Personally, I know several young Brahmans who, having brilliantly passed the university examinations in England, have had to submit to the most repulsive conditions of purification on their return home; these purifications consisting chiefly in shaving off half their moustaches and eyebrows, crawling in the dust round pagodas, clinging during long hours to the tail of a sacred cow, and finally, swallowing the excrements of this cow. The latter ceremony is called "Pancha-Gavya," literally, the five products of the cow: milk, curds, butter, etc. The voyage over Kalapani, the black water, that is to say the sea, is considered the worst of all the sins. A man who commits it is considered as polluting himself continually, from the first moment of his going on board the bellati (foreign) ship.

Only a few days ago a friend of ours, who is an LL.D., had to undergo this "purgation," and it nearly cost him his reason. When we remonstrated with him, pointing out that in his case it was simply foolish to submit, he being a materialist by conviction and not caring a straw for Brahmanism, he replied that he was bound to do so for the following reasons: "I have two daughters," he explained, "one five, the other six years old. If I do not find a husband for the eldest of them in the course of the coming year, she will grow too old to get married; nobody will think of espousing her. Suppose I suffer my caste to excommunicate me, both my girls will be dishonored and miserable for the rest of their lives. Then, again, I must take into consideration the superstitions of my old mother. If such a misfortune befell me, it would simply kill her..."

But why should he not free himself from every bond to Brahmanism and caste? Why not join, once for all, the ever-growing community of men who are guilty of the same offence? Why not ask all his family to form a colony and join the civilization of the Europeans? All these are very natural questions, but unfortunately there is no difficulty in finding reasons for answering them in the negative.

There were thirty-two reasons given why one of Napoleon's marshals refused to besiege a certain fortress, but the first of these reasons was the absence of gunpowder, and so it excluded the necessity of discussing the remaining thirty-one. Similarly the first reason why a Hindu cannot be Europeanized is quite sufficient, and does not call for any additional ones. This reason is that by doing so a Hindu would not improve his position. Were he such an adept of science as to rival Tyndall, were he such a clever politician as to eclipse the genius of Disraeli and Bismarck, as soon as he actually had given up his caste and kinsmen, he would indubitably find himself in the position of Mahomet's coffin; metaphorically speaking, he would hang half-way between the earth and the sky.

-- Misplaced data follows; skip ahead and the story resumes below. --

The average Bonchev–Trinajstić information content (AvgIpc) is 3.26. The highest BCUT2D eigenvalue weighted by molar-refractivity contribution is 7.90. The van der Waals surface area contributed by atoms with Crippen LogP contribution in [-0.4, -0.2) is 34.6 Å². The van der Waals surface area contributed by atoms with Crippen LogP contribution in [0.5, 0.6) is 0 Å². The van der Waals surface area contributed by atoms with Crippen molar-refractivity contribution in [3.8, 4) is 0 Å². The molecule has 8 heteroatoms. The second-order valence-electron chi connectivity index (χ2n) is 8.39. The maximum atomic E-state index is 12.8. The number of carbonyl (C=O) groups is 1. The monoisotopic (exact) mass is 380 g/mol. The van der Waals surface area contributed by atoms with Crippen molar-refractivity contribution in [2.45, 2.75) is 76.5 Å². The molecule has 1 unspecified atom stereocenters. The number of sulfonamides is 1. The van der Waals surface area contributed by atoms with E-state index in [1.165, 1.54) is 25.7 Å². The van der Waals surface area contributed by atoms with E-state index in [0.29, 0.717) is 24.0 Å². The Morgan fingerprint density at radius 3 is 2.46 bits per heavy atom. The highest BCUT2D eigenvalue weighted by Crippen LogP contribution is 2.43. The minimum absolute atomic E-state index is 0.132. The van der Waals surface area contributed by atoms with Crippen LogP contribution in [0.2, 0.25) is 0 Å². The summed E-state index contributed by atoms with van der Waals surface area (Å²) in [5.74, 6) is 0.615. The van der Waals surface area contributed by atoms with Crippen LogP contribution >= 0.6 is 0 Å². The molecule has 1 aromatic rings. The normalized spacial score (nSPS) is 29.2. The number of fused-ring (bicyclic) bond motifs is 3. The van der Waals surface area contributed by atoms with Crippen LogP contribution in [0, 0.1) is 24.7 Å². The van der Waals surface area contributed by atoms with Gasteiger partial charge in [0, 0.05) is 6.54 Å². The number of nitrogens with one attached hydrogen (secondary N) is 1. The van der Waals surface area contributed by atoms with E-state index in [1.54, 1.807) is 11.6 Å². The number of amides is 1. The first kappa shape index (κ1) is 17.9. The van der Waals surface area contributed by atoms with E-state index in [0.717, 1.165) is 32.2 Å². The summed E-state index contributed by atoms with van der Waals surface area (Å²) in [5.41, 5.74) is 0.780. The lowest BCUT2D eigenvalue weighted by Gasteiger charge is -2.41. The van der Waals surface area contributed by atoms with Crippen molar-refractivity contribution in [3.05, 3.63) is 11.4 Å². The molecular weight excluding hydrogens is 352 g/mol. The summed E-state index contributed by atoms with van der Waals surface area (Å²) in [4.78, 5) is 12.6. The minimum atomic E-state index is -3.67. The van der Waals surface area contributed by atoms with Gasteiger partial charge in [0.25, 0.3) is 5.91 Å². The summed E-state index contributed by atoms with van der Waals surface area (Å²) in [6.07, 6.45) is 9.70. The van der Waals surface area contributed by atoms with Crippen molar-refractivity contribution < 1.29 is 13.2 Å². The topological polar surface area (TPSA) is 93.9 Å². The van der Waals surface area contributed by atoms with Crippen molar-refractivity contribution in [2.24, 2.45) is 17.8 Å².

It would be an utter injustice to suppose that this state of things is the result of the policy of the English Government; that the said Government is afraid of giving a chance to natives who may be suspected of being hostile to the British rule. In reality, the Government has little or nothing to do with it. This state of things must be attributed entirely to the social ostracism, to the contempt felt by a "superior" for an "inferior" race, a contempt deeply rooted in some members of the Anglo-Indian [=English in India] society and displayed at the least provocation. This question of racial "superiority" and "inferiority" plays a more important part than is generally believed, even in England. Nevertheless, the natives (Mussulmans included) do not deserve contempt, and so the gulf between the rulers and the ruled widens with every year, and long centuries would not suffice to fill it up.

I have to dwell upon all this to give my readers a clear idea on the subject. And so it is no wonder the ill-fated Hindus prefer temporary humiliations, and the physical and moral sufferings of the "purification," to the prospect of general contempt until death. These were the questions we discussed with the Brahmans during the two hours before dinner.

Dining with foreigners and people belonging to different castes is, no doubt, a dangerous breach of Manu's sacred precepts. But this time, for once, it was easily explained. First, the stout Patel, our host, was the head of his caste, and so was beyond the dread of excommunication; secondly, he had already taken all the prescribed and advisable precautions against being polluted by our presence. He was a free-thinker in his own way, and a friend of Gulab-Lal-Sing, and so he rejoiced at the idea of showing us how much skillful sophistry and strategical circumspection can be used by adroit Brahmans to avoid the law in some circumstances, while adhering at the same time to its dead letter. Besides, our good-natured, well-favored host evidently desired to obtain a diploma from our Society, being well aware that the collector of his district was enrolled amongst our members.